Harry Reid and Lindsey Graham yesterday both suggested that Congress take unspecified though formal action against the Koran-burning by Florida preacher Terry Jones, which triggered days of violence this week by angry Muslims in Afghanistan. Graham in particular — using the “but” that is the hallmark of all enemies of the First Amendment — said: “Free speech is a great idea, but we’re in a war.” He claimed that “during World War II, we had limits on what you could say if it would inspire the enemy” (I think he was thinking of World War I, when Woodrow Wilson succeeded in all but criminalizing war opposition, including passage of the dangerously broad Espionage Act: the statute Dianne Feinstein and others now want to exploit to prosecute WikiLeaks).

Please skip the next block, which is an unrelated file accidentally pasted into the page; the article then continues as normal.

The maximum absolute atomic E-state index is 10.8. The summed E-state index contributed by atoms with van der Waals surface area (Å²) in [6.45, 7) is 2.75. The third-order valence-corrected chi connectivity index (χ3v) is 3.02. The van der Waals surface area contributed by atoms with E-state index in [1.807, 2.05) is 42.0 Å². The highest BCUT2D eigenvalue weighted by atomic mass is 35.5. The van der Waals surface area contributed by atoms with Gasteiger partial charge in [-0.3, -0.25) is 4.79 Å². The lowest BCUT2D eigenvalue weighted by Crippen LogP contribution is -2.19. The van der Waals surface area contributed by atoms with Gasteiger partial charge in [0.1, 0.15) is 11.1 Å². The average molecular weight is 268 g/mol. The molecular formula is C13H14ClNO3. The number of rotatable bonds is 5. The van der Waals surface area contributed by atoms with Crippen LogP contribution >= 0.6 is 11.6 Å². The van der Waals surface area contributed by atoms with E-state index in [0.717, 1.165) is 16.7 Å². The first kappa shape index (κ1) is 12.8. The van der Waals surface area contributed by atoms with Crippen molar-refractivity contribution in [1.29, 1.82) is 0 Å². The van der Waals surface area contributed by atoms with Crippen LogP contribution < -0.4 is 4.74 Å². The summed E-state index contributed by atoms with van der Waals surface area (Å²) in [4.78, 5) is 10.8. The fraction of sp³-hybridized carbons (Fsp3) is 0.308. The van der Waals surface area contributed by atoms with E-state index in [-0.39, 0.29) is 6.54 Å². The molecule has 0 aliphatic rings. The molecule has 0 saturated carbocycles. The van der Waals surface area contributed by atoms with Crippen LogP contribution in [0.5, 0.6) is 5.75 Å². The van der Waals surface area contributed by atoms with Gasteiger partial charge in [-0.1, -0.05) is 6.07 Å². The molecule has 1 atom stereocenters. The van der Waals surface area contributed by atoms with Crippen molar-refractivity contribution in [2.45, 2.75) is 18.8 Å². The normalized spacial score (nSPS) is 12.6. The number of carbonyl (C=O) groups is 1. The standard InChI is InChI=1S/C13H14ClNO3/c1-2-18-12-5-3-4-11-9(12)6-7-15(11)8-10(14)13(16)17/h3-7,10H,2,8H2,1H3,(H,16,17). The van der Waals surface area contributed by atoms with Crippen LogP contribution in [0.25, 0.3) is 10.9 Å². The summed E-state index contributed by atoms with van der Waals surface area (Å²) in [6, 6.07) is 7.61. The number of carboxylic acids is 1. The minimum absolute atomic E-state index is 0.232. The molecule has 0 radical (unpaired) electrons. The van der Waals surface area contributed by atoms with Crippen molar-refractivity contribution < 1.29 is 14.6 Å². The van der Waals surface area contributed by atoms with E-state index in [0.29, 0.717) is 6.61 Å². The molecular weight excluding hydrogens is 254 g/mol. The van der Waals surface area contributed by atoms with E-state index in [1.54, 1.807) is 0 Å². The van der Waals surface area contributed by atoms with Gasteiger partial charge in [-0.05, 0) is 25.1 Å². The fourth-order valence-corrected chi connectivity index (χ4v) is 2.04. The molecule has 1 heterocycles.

There are several points worth highlighting about all of this. First, it demonstrates how many people purport to believe in free speech but don’t. The whole point of the First Amendment is that one is free to express the most marginalized, repellent, provocative and offensive ideas. Those are the views that are always targeted for suppression. Mainstream orthodoxies, harmless ideas, and inoffensive platitudes require no protection as they are not, by definition, vulnerable to censorship. But as has been repeatedly seen in history, ideas that are despised and marginalized are often proven right, while ideas that enjoy the status of orthodoxy prove to be deeply erroneous or even evil. That’s why no rational person trusts the state — or even themselves — to create lists of Prohibited Ideas. And those who endorse the notion that ideas they hate should be forcibly suppressed inevitably — and deservedly — will have their own ideas eventually targeted by the same repressive instruments.